(The Center Square) – Tennessee’s Chief Academic Officer Lisa Coons has been appointed to serve as Virginia’s new superintendent of public instruction, Gov. Glenn Youngkin announced Wednesday.
Coons, who led Tennessee’s revision of its English Language Arts instruction in her most recent role, is expected to assume her new position as the commonwealth’s chief school officer April 17. She has served in her current position since 2019 and previously worked as an executive officer of division priority schools for Metro Nashville Public Schools.
Last week, Coons was named as a finalist in Nebraska’s search for its next Commissioner of Education.
“Dr. Coons’ proven leadership will serve Virginia’s students, families and teachers well and help make Virginia’s education system best-in-class,” Secretary of Education Aimee Guidera said in a statement Wednesday. “She has demonstrated success in addressing learning loss, creating and implementing evidence-based literacy policy and practices, and building strong partnerships with teachers, communities, school and division leaders, and parents.”
Coons’ appointment comes three weeks after Jillian Balow, the previous superintendent of public instruction, resigned from her post. Balow did not provide a reason for her departure in a letter to Youngkin earlier this month.
Coons will join the Virginia Department of Education as it continues to navigate several issues that have provoked criticism in recent months. The department is still reviewing public comments that came in response to the Youngkin administration’s “model policies” for students, which would require students to use bathrooms and participate on sports teams that align with their biological sex instead of their gender identity, among other policies. The standards have been subject to criticism and labeled anti-trans by opponents.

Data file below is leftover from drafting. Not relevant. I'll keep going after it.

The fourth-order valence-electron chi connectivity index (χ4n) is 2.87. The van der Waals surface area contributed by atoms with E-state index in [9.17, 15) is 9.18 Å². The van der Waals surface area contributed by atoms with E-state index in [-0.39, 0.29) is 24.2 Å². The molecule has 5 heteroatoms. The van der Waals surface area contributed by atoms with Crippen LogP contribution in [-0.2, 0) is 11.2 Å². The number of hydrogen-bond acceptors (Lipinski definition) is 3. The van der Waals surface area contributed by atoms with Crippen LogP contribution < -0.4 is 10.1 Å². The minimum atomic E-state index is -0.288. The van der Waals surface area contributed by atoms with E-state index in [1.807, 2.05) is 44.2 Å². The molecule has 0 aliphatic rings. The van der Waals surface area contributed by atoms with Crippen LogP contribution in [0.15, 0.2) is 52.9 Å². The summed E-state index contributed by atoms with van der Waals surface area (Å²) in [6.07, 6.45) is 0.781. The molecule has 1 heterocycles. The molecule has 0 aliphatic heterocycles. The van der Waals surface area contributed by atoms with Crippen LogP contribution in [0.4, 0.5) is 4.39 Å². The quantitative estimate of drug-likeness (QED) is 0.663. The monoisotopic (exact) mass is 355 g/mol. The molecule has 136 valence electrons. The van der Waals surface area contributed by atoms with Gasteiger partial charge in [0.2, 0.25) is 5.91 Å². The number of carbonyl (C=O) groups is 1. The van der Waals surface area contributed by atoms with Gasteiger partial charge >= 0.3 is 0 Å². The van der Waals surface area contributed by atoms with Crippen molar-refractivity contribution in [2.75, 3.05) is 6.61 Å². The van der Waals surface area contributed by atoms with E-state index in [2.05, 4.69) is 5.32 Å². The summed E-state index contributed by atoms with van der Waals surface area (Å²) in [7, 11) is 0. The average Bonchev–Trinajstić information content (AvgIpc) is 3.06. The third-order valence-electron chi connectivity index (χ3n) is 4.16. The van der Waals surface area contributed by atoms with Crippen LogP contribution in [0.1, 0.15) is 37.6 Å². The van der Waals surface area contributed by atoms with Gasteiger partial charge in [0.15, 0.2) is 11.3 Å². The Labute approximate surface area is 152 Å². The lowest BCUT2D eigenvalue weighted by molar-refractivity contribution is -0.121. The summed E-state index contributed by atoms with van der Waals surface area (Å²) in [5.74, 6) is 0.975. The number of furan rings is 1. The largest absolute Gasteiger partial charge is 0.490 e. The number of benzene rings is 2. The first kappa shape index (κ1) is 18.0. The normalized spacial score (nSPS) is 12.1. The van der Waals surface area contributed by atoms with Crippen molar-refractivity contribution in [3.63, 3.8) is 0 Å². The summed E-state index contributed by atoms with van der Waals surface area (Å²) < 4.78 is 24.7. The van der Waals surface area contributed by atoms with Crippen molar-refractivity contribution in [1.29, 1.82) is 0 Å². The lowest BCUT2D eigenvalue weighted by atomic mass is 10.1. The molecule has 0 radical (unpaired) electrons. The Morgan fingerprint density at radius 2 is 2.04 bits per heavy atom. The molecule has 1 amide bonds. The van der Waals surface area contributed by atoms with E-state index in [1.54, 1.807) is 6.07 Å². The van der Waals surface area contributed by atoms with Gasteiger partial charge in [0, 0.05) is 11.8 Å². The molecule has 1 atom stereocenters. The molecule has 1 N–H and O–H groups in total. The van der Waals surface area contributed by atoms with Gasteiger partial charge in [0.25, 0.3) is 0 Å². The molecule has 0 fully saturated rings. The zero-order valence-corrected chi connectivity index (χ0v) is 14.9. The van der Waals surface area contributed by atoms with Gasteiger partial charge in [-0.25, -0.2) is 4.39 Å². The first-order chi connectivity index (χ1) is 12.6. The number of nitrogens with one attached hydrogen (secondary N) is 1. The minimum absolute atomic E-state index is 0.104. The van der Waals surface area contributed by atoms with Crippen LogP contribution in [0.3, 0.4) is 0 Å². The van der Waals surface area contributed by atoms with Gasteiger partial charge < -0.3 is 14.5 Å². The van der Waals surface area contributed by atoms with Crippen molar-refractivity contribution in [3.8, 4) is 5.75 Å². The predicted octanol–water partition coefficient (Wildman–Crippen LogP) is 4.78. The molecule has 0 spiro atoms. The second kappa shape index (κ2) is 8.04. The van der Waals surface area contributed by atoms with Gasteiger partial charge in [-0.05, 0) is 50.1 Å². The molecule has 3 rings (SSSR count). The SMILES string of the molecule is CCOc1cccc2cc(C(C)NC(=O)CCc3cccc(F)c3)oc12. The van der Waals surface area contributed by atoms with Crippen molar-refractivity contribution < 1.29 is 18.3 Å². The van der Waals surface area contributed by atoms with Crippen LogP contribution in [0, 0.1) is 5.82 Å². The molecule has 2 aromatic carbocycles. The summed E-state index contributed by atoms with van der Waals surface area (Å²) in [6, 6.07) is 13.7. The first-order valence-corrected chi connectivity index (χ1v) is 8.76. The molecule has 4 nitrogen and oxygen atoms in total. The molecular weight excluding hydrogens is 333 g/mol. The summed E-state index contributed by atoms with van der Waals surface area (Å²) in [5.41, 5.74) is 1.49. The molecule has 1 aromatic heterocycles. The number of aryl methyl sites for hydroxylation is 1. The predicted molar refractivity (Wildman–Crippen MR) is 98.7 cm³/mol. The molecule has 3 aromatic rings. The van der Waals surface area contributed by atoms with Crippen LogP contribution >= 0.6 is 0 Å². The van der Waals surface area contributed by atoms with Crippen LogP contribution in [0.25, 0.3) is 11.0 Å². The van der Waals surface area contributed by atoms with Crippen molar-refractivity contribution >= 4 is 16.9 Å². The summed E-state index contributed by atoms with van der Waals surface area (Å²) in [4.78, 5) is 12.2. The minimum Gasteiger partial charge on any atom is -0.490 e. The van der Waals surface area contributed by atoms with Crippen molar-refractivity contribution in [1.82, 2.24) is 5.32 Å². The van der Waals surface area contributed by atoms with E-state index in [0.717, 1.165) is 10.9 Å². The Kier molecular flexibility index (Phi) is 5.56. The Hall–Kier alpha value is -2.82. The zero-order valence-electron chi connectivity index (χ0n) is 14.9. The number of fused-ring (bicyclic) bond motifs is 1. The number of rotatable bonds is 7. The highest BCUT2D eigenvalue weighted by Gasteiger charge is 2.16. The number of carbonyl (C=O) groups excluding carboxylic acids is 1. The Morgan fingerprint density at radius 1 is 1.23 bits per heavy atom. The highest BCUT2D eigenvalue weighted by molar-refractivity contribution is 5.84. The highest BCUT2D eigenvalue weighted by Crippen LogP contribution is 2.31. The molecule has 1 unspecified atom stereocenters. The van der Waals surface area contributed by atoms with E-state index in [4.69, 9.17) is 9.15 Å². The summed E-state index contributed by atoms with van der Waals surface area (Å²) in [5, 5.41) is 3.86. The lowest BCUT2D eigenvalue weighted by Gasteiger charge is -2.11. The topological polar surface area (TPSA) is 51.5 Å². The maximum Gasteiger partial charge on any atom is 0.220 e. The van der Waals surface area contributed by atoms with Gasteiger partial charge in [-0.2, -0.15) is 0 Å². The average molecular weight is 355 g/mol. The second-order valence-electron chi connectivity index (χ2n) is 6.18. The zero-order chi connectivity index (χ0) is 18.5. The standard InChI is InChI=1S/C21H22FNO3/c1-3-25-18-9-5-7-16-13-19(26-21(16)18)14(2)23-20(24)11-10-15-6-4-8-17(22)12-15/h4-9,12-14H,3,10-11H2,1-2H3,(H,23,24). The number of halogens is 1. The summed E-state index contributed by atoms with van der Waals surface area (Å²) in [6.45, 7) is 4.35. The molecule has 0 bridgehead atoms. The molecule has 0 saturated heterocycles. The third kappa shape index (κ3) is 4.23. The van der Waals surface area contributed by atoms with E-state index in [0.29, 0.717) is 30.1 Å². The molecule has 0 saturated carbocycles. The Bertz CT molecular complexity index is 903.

Additionally, the Board of Education continues to weigh revisions to the state’s history and social studies standards, which have been criticized by education groups for leaving out important historical information and context. The board, which just completed a series of public hearings across the commonwealth, is expected to vote on the third version of the standards next month.
The department also faced blowback earlier this year after a calculation error overstated the amount of state aid schools could expect to receive by roughly $201 million. Lawmakers have since passed a budget amendment to ensure schools will not experience a shortfall.
In a statement on Wednesday, Coons said Youngkin “has set a bold academic agenda that puts students first and empowers families to help set priorities for their children.”
“We have an opportunity in Virginia to be the country’s best state for education, and we’ll achieve that vision through partnerships with families, educators and school division leaders,” Coons said.
On Wednesday, Youngkin also announced the appointment of Jeremy Raley, Goochland County superintendent, to serve as the new chief of state at the Department of Education. Raley has been in public education for 26 years and served as superintendent since 2016, according to a news release.